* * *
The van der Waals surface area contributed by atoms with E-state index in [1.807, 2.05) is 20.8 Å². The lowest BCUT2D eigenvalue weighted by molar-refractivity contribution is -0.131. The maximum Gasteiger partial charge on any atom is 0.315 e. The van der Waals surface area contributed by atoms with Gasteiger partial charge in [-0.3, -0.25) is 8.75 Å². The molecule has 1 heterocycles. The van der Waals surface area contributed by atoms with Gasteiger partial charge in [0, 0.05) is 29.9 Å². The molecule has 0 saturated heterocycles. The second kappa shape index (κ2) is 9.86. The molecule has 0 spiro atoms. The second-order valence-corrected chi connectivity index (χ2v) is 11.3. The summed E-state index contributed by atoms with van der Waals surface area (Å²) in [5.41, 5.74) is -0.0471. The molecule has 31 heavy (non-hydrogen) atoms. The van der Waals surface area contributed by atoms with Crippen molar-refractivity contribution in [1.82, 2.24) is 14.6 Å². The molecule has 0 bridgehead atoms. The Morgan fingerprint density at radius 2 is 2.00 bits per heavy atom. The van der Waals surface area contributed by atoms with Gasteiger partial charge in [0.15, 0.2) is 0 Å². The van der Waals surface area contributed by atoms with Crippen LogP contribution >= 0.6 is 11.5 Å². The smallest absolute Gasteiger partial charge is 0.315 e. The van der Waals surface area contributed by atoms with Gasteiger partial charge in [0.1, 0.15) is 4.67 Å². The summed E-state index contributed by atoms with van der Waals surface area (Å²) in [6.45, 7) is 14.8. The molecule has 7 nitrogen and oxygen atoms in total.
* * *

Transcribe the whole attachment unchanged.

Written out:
The van der Waals surface area contributed by atoms with E-state index in [1.807, 2.05) is 20.8 Å². The lowest BCUT2D eigenvalue weighted by molar-refractivity contribution is -0.131. The maximum Gasteiger partial charge on any atom is 0.315 e. The van der Waals surface area contributed by atoms with Gasteiger partial charge in [-0.3, -0.25) is 8.75 Å². The molecule has 1 heterocycles. The van der Waals surface area contributed by atoms with Gasteiger partial charge in [0, 0.05) is 29.9 Å². The molecule has 0 saturated heterocycles. The second kappa shape index (κ2) is 9.86. The molecule has 0 spiro atoms. The second-order valence-corrected chi connectivity index (χ2v) is 11.3. The summed E-state index contributed by atoms with van der Waals surface area (Å²) in [5.41, 5.74) is -0.0471. The molecule has 31 heavy (non-hydrogen) atoms. The van der Waals surface area contributed by atoms with Crippen molar-refractivity contribution in [1.82, 2.24) is 14.6 Å². The molecule has 0 bridgehead atoms. The Morgan fingerprint density at radius 2 is 2.00 bits per heavy atom. The van der Waals surface area contributed by atoms with Gasteiger partial charge in [0.15, 0.2) is 0 Å². The van der Waals surface area contributed by atoms with Crippen LogP contribution >= 0.6 is 11.5 Å². The smallest absolute Gasteiger partial charge is 0.315 e. The van der Waals surface area contributed by atoms with Gasteiger partial charge in [0.1, 0.15) is 4.67 Å². The summed E-state index contributed by atoms with van der Waals surface area (Å²) in [6.45, 7) is 14.8. The molecule has 7 nitrogen and oxygen atoms in total.